The word LINKS spelt out in clips (safety pins)

Where the Wild Linkspam Are (25th May, 2012)

You can suggest links for future linkspams in comments here, or by using the “geekfeminism” tag on delicious or or the “#geekfeminism” tag on Twitter. Please note that we tend to stick to publishing recent links (from the last month or so).

Thanks to everyone who suggested links.

Featured Image Credit: ‘Links by Clips’ by RambergMediaImages (Keith Ramsey) on Flickr (CC BY-SA 2.0)

9 thoughts on “Where the Wild Linkspam Are (25th May, 2012)

  1. Chris

    The pseudo-science and pseudo-feminism of Women Don’t Ask : A little older than our typical links, but a really thorough analysis of a too oft repeated argument

    Ouch, I had no idea that Women Don’t Ask was considered to be presenting a flawed pseudo-science/pseudo-feminist argument — I’ve been recommending it, and I expect that many of the other readers here have too.

    Our own wiki still mentions Val’s praise for it and its “solid research grounding”. If we consider its argument to be too oft-repeated, should we stop repeating it?

    1. Mary

      I’m not sure the linked entry represents a concensus view yet as you seem to be assuming (partly because of the work the author has put into it: further interesting debate on it now requires familiarity with the literature, rather than geek feminist armchairing).

      It’s certainly a serious enough (both in terms of the effort put in and the strength of the criticism) feminist criticism that it should be prominently linked from the wiki page though.

    2. Crissa

      Science moves on, and sometimes concepts are turned on their head.

      It may have been that women didn’t ask – but certainly studies since have indicated that women are negatively rewarded for asking.

      1. ConFigures

        Studies BEFORE and since have indicated that, which is part of why that book (and its being waved around in women-blaming) is frustrating. They didn’t seem to do a review of the literature available already on the topic, before writing it.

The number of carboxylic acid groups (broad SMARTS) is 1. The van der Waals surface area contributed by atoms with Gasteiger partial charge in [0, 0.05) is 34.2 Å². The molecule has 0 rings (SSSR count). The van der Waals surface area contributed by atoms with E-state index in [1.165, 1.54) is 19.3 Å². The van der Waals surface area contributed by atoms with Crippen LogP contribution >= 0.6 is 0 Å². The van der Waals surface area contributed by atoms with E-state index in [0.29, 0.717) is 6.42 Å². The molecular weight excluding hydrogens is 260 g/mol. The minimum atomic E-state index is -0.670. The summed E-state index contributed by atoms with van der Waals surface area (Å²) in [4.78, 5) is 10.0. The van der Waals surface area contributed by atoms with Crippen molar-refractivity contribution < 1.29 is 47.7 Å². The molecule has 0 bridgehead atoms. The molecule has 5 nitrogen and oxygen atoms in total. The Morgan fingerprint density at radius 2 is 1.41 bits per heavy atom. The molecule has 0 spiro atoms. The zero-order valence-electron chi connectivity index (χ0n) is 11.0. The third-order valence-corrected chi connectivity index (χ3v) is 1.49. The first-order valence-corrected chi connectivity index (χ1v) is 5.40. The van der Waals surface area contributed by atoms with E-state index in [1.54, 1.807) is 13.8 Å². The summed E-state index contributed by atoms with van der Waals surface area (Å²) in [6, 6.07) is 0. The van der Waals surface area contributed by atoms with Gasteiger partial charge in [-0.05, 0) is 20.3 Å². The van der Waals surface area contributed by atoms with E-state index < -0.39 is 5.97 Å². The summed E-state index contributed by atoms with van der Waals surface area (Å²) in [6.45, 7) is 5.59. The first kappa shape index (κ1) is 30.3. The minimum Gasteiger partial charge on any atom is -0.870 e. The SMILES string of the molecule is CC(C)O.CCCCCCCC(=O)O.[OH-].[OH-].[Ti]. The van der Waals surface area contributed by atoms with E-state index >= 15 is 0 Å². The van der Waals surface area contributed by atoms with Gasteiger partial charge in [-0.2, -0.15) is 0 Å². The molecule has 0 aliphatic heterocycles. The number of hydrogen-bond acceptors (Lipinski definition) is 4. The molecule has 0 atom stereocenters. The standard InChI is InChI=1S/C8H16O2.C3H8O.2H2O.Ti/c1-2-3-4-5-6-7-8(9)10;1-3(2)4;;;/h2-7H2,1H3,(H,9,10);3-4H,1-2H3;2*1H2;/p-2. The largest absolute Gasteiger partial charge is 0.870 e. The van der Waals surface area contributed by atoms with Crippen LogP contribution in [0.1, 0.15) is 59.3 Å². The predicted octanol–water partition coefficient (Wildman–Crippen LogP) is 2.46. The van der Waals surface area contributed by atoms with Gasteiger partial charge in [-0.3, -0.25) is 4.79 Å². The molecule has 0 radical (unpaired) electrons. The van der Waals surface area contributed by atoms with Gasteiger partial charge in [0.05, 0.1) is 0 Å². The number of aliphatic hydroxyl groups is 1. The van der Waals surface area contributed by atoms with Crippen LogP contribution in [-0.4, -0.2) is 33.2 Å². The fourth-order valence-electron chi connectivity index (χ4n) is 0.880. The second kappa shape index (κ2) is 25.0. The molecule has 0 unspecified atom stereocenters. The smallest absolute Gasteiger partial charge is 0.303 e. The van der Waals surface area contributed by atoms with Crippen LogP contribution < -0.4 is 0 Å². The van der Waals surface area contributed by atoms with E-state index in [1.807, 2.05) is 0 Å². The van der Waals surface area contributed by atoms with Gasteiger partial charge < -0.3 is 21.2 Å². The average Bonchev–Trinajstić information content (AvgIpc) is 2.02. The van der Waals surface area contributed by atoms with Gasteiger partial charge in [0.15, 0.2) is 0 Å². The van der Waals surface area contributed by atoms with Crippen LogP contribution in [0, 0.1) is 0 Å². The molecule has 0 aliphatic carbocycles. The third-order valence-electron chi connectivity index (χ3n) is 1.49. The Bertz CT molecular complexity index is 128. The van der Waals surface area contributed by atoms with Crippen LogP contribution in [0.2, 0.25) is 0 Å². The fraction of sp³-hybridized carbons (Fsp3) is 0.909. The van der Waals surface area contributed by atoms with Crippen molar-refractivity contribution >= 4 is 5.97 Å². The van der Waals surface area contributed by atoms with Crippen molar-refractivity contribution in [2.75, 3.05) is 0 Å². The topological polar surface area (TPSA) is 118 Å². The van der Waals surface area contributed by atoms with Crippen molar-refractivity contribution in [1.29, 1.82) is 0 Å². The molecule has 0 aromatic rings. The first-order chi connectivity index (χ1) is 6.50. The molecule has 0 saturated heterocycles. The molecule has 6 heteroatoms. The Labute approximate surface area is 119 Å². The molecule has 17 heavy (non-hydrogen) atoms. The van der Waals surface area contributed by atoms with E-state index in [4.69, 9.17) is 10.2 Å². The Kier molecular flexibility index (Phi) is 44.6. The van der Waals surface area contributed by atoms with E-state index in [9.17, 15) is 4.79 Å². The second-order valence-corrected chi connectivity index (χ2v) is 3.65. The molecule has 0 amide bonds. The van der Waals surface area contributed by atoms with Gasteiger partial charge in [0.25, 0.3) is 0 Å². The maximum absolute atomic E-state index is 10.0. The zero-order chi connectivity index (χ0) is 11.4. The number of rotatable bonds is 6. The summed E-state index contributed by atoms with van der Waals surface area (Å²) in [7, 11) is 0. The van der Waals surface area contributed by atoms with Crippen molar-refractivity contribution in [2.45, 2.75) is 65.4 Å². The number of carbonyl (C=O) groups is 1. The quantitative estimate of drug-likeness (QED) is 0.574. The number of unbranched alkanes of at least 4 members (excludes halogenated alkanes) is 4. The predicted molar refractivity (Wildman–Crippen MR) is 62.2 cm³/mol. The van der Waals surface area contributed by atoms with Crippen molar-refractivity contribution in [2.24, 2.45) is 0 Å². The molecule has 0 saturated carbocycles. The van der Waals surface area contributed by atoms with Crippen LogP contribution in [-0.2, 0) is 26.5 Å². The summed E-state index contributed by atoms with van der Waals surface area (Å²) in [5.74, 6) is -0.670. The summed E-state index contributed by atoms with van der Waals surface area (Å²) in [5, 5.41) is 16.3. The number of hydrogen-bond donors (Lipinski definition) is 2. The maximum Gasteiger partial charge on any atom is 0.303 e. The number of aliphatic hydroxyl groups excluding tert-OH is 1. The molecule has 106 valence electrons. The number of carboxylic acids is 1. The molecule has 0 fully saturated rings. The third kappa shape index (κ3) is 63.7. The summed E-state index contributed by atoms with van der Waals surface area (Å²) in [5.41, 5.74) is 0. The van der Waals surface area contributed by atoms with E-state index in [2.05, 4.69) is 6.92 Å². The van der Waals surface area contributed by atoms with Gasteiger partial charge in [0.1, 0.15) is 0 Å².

2. Joseph Reagle

    Interesting. In a conflict management class I have used Kolb’s and Williams’ “The shadow negotiation: how women can master the hidden agendas that determine bargaining success”. Most of their motivation is Babcock, but at least the prescriptions it gives are actually useful for all genders in negotiations. The article I ask students to use to get a sense of gendered behaviours is Parghi and Murphy’s (dated, from 1999) literature review “Gender and conflict resolution and negotiation: what the literature tells us” (which has unfortunately disappeared from the Web.)

    My summary of that is that the question of whether gender affects conflict resolution and negotiation behavior cannot be clearly answered. The research is also divided on the question of whether men and women behave differently during negotiation and conflict resolution; however there is ample evidence that they do expect each other to behave differently. Also, studies that used self-report rather than field or lab observation were more likely to find gender differences in behavior, and these self-reports may more accurately reflect some forms of behavior in the field. How gender affects behavior may be influenced by the gender composition of the workgroup, and the research conducted in this study also uncovers mixed findings on the question of how, if at all, power and role interact with gender and affect behavior. The only thing that seems clear is that power is a crucial, and not yet fully understood ingredient in the mix of gender and conflict resolution and negotiation styles.